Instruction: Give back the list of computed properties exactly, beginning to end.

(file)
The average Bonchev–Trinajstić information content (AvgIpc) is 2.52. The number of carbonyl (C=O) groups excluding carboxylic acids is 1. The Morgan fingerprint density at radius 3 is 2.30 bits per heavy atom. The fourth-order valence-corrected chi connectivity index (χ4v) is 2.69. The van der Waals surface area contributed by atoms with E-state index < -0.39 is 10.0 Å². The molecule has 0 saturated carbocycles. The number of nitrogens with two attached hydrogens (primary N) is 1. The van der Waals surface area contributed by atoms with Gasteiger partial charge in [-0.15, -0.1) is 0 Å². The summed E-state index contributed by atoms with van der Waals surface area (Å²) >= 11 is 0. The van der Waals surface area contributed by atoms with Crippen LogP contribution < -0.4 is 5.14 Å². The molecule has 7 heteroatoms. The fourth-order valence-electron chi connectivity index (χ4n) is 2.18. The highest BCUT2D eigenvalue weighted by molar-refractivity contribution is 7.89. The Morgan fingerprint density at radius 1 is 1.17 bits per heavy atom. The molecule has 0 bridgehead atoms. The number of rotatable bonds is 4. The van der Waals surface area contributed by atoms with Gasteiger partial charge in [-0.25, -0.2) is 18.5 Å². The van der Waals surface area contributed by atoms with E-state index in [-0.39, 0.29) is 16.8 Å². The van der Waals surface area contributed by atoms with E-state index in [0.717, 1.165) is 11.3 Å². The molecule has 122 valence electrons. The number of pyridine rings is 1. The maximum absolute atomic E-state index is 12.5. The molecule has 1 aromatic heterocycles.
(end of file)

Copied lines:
The average Bonchev–Trinajstić information content (AvgIpc) is 2.52. The number of carbonyl (C=O) groups excluding carboxylic acids is 1. The Morgan fingerprint density at radius 3 is 2.30 bits per heavy atom. The fourth-order valence-corrected chi connectivity index (χ4v) is 2.69. The van der Waals surface area contributed by atoms with E-state index < -0.39 is 10.0 Å². The molecule has 0 saturated carbocycles. The number of nitrogens with two attached hydrogens (primary N) is 1. The van der Waals surface area contributed by atoms with Gasteiger partial charge in [-0.15, -0.1) is 0 Å². The summed E-state index contributed by atoms with van der Waals surface area (Å²) >= 11 is 0. The van der Waals surface area contributed by atoms with Crippen LogP contribution < -0.4 is 5.14 Å². The molecule has 7 heteroatoms. The fourth-order valence-electron chi connectivity index (χ4n) is 2.18. The highest BCUT2D eigenvalue weighted by molar-refractivity contribution is 7.89. The Morgan fingerprint density at radius 1 is 1.17 bits per heavy atom. The molecule has 0 bridgehead atoms. The number of rotatable bonds is 4. The van der Waals surface area contributed by atoms with Gasteiger partial charge in [-0.25, -0.2) is 18.5 Å². The van der Waals surface area contributed by atoms with E-state index in [-0.39, 0.29) is 16.8 Å². The van der Waals surface area contributed by atoms with E-state index in [0.717, 1.165) is 11.3 Å². The molecule has 122 valence electrons. The number of pyridine rings is 1. The maximum absolute atomic E-state index is 12.5. The molecule has 1 aromatic heterocycles.